5 Reasons to Invest as a Private Mortgage Lender

When it comes to building a successful investment portfolio, the name of the game is diversification. While the stock market can offer incredible returns, it also comes with …

When it comes to building a successful investment portfolio, the name of the game is diversification. While the stock market can offer incredible returns, it also comes with a high level of risk. Alternatively, government backed securities offer very little risk, but ruturns might not even keep place with inflation. Private mortgages offer the best of both worlds — very little risk and a great ROI. Here are five reasons for you to consider investing in private mortgages.

1. You get better rates than the banks do. 

Traditional lenders are looking for high credit scores and down payments that are at least 20 percent unless you get an FHA loan. In that case, though, buyers end up paying mortgage insurance (PMI), which ends up adding thousands (or tens of thousands) to their payout over the course of the loan. If you act as a private lender, you can charge a higher rate than the banks do. Savvy brokerages have buyers on hand who can pay a higher down payment but simply lack the credit score or income verification to seal the deal. If you connect with one of them, you can both benefit. 

2. Being a lender is a lot better than being a landlord. 

If you’re the landlord, the onus of the repairs falls on you. Toilet leak? Your problem. Leaky roof? Your problem. Air conditioning unit goes out? Your incredibly expensive problem. This can eat away at your rental income quickly. If you sell the property, serving as a private lender, you still get payments each month, but instead of having to earmark some of the money for repairs, you can put it all in the bank. The buyer has to worry about setting aside funds for repairs, not you.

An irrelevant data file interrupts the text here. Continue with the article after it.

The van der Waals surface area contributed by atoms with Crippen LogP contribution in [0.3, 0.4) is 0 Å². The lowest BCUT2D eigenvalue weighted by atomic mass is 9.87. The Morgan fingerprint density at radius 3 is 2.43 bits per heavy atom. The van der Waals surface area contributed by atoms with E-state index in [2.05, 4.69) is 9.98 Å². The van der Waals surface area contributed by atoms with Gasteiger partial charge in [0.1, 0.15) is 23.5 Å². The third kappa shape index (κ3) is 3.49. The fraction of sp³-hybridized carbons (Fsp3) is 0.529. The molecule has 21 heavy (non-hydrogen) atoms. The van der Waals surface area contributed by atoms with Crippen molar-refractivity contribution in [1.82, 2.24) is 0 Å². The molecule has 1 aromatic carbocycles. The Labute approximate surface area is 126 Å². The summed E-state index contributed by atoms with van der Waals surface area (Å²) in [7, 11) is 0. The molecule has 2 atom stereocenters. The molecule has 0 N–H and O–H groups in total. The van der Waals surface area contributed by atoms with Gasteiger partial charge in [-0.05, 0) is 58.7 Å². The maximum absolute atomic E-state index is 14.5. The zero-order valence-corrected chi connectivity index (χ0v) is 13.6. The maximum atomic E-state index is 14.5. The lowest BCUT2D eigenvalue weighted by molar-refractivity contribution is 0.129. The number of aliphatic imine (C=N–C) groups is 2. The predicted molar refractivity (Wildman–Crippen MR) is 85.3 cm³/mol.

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3. Buyers default much less frequently than renters. 

If a buyer enters into a private lending agreement with you, it is important to remember that you are his road back to better credit. The likelihood of the buyer going into default on this mortgage is lower than many people think. It’s true that the buyer represents a risk, but if he has set aside enough of a down payment (30 percent or even more in some cases) for a private loan, that shows some financial skill. So you’re getting a higher rate of return with less risk than you might have thought.

4. You get to set the term of the loan. 

Traditional lenders generally extend mortgages that have 15 or 30-year terms at fixed rates, or adjustable rates that allow a certain number of rate changes over the term of the loan. As a private lender, you have a little more flexibility, as you can set the term how you want it. If the client is simply waiting for an influx of cash from a new job or another investment, choose a term of six months to a year. That way, you get your whole principal back sooner with interest, and you can move on to the next investment. If the buyer wants to set up a longer note, such as five to ten years, feel free to go along with it if you can stand having your money tied up that long. 

5. You base your lending decision on the property, not the borrower. 

The fact that you can set your required down payment as high as you wish, means that the risk of default doesn’t have to be worrisome. If a borrower puts down a large down payment, they will be much less likely to fall behind on the agreement. However, with a large amount of equity already in place, if a default does take place, you have a higher probability of selling at a profit. There are brokers in every market with access to clients who are looking for private lending sources, giving you many opportunities to make a profit from real estate without having to manage a single property.



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